COLUMBUS, Ohio (WTVN) -- A poll finds the race for Ohio governor is getting closer even though many people still don't know much about the Democrat challenging Gov. John Kasich.

The latest Quinnipiac Poll, released Wednesday morning, gives Kasich a 43-38 percent lead over Cuyahoga County Executive Ed FitzGerald. That's tighter than the 44-37 percent margin the poll found the race in November.

“The race to become Ohio’s next governor is a five-point game, little changed from the seven-point spread in Quinnipiac University’s last survey in November. Also unchanged, however, is how relatively few Ohioans – less than three in ten – know enough about Democratic favorite Ed Fitzgerald to have an opinion about him,” said Peter A. Brown, assistant director of the Quinnipiac University Polling Institute.  “That is a double-edged sword for the challenger: It indicates he has not made much headway in the past three months, but it provides him an opportunity to make up ground among the vast number of voters who are unfamiliar with him.”

The poll did not include Libertarian Charlie Earl, who will also be on the ballot in November. One percent of those who responded to the poll did say they would vote for someone else.

Kasich does have a 51 percent approval rating with 36 percent disapproving of the way he's doing his job.

82 percent of Republicans told the survey they support Kasich. He leads 43-31 percent among independents and gets 11 percent of Democrats to support him. Men back the Republican 49–33 percent while women back the Democrat 42–37 percent.

46 percent of Ohioans say Kasich deserves to be reelected.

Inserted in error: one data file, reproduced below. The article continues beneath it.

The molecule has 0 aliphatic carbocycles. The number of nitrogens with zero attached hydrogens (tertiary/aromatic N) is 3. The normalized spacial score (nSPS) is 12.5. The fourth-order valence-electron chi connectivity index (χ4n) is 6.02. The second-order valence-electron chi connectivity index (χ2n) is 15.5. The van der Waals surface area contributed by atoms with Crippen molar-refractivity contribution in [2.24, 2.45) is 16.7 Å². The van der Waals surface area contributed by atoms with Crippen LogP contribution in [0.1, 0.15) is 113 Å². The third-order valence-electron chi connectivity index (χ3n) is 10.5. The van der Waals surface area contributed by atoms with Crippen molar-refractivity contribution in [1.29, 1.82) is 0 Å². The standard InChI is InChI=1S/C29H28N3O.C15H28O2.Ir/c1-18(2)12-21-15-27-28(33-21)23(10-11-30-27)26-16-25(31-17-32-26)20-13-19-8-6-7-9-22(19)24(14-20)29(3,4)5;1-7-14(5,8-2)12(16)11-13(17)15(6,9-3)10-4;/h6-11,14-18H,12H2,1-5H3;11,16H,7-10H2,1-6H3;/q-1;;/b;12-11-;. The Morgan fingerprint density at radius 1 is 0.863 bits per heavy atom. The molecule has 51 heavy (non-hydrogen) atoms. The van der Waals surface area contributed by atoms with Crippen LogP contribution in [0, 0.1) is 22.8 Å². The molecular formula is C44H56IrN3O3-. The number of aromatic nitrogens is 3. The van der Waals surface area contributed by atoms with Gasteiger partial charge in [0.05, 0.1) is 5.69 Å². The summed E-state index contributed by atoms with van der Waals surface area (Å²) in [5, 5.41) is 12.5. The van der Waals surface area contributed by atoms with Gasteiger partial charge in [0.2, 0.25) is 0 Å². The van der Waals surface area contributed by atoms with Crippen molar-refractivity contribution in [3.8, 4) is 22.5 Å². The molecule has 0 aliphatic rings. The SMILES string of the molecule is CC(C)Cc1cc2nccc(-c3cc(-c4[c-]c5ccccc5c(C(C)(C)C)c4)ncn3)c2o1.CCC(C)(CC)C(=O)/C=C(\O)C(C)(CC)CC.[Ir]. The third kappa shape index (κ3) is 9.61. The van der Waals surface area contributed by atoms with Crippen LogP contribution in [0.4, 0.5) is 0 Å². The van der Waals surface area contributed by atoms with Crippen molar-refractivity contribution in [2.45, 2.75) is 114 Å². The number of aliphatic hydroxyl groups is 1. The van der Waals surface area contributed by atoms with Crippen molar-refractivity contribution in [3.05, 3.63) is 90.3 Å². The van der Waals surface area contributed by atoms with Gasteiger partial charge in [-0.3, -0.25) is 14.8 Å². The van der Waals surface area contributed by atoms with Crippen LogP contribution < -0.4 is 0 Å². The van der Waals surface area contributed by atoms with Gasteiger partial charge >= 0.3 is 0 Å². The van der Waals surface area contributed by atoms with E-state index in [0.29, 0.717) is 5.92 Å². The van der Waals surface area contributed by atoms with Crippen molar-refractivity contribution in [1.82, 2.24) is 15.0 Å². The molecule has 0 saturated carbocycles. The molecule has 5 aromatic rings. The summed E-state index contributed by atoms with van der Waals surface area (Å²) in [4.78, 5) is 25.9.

“Voters see Gov. John Kasich in a more favorable light when it comes to his personal characteristics than his handling of issues,” said Brown. “They give him high grades on leadership and positive ratings on trustworthiness and good judgment, though not so much on understanding the problems of average folks. He gets basically even scores on handling the budget, taxes and jobs, the latter of which is cited by voters as the top priority.”

In an open-ended question, allowing for any answer, a total of 42 percent of Ohio voters list the economy or jobs as the top priority for state government in 2014. Another 14 percent list education or education funding, followed by 5 percent who cite health care.

Pollsters also asked about the death penalty, a hot topic lately in Ohio. They found that Ohio voters favor the death penalty 68–26 percent, but when asked whether they favor the death penalty or life in prison with no chance of parole support for capital punishment dropped to 47 percent. 36 percent say they'd rather see someone locked up for life with no possibility for release, while 12 percent like life in prison with the chance for parole.

There is a total of 48 percent support for the two life options.  

“The life without parole option provides another perspective on the death penalty debate, with significant partisan, gender and age divisions,” Brown said.

From February 12 – 17, Quinnipiac University surveyed 1,370 registered voters with a margin of error of +/- 2.7 percentage points.  Live interviewers call land lines and cell phones.